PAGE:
Associated Press Review of Mozilla 1.0
Monday June 24th, 2002
MSNBC is carrying a review of Mozilla 1.0 from the Associated Press. The article states that Mozilla 1.0 is "mature and compares favorably with the latest versions of the three most popular Web browsers: Microsoft's Internet Explorer 6.0, Netscape 7.0 and Opera 6.0." The reviewer believes that Mozilla is good enough to draw people away from Internet Explorer but concludes that "most users will find it easier simply to go with what Microsoft provides."
Nice that they explicitly link ms domination with IE to their monopoly position, especially since msnbc is a partner of MS. The conclusion that most user won't bother upgrading seems fair to. Aside from technology aware users, few are going to bother upgrading to a software package that essentially does the same as what they already have.
That being said, I think Mozilla will have a gradually growing group of users. It's a good product and user exposure will only improve it. Personally I hope Mozilla developers will start looking into usability issues. There are many minor issues with naming and placement of menu options, contents of pop-up menus, key bindings, drag and drop, dialogs, etc. There's room for lots of improvements in that area.
MSNBC lets you rate stories. If we all rate it a 7, maybe more people will read it. Exposure is good, especially if it's on an MS site ;)
#3 Going with waht is already on the machine.
by PaulB <firstname.lastname@example.org>
Sunday June 30th, 2002 7:03 PM
Since this is Associated Press article is on MSNBC I found this interesting:
" As long as it works well enough, using whatever browser ships with a PC is much simpler than finding, downloading and installing alternative software. Microsoft has banked on that strategy, abusing it in the browser market, the initial trial judge in its federal antitrust case found. (MSNBC is a Microsoft-NBC joint venture.) If a court were to force Microsoft to uncouple Internet Explorer from its operating systems, Mozilla might just have a chance — especially if developers produce enough compelling add-ons to make it a must-have on Windows computers."
I believe that MSNBC choose to link to this story primarily due to the loud and clear message throughout the story: Even though Mozilla (or even NS7) is good enough to replace I.E. this will not happen since users will stay with what is already on the machine. It seems to very subtley imply that the best course for users is to use the browser that came with the machine.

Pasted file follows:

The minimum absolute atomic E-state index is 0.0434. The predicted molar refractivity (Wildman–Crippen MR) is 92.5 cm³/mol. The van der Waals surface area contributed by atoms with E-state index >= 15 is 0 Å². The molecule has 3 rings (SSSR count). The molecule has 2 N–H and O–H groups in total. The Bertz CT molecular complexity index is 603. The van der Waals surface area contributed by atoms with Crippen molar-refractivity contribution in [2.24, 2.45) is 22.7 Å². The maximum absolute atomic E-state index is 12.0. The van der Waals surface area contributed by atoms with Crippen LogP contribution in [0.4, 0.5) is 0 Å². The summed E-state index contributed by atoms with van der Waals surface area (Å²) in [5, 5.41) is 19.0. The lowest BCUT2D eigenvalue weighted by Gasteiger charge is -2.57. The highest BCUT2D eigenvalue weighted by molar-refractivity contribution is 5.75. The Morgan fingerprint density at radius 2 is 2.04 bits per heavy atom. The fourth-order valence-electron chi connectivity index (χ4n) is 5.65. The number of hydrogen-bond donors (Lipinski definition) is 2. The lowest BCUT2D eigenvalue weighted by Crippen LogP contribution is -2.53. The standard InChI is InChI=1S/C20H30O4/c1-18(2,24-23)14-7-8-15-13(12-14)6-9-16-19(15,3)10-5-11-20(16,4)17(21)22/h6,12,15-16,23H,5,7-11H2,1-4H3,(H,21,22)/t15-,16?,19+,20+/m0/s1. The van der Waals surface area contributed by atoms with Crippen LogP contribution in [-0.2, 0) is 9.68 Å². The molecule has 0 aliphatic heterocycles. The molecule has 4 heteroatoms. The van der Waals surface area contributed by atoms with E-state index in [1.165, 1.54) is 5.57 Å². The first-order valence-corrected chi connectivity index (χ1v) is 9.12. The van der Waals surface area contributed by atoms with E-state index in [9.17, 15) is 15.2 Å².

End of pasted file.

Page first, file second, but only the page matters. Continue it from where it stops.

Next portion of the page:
I find it interesting that by linking to this story MSNBC seems to be implying (by linking to the AP review) that Microsoft is continuing to to unfairly monopolize the browser arena and provides a very intelligent solution ofr the Microsoft abuse of the browser market: "If a court were to force Microsoft to uncouple Internet Explorer from its operating systems, Mozilla might just have a chance...." I am surprized that someone in the MSNBC/Microsoft heiarchy allowed the AP review of Mozilla to be linked to on MSNBC since the story seems to favour the removal of commingled/bundled software from Windows as a solutiom to the Antitrust trial.
#4 Getting an indifferent user to switch
Wednesday July 10th, 2002 6:22 AM
1. Install Mozilla 1.0 in his/her computer. 2. Change the icon of Mozilla on the desktop to IE icon (C:/program file/internet explorer/). 3. Delete the Internet Explorer short cut from the desktop. Remove all short cuts from the desktop to internet explorer. 4. Accept Mozilla's prompt for making it the default browser and also enable faster loading option.
That is it. The use really does not care. Mozilla loads as fast as IE and looks and feels the same for browsing. Ofcourse, the logo and mozilla name is all over the browsing window. But the indifferent user does not notice (if he does he is not an indifferent user :-)
And most casual users tend to play around once in a while and they will discover tabbed browsing, ad blocking eventually and will thank Mozilla (and you who exposed them to mozilla) forever.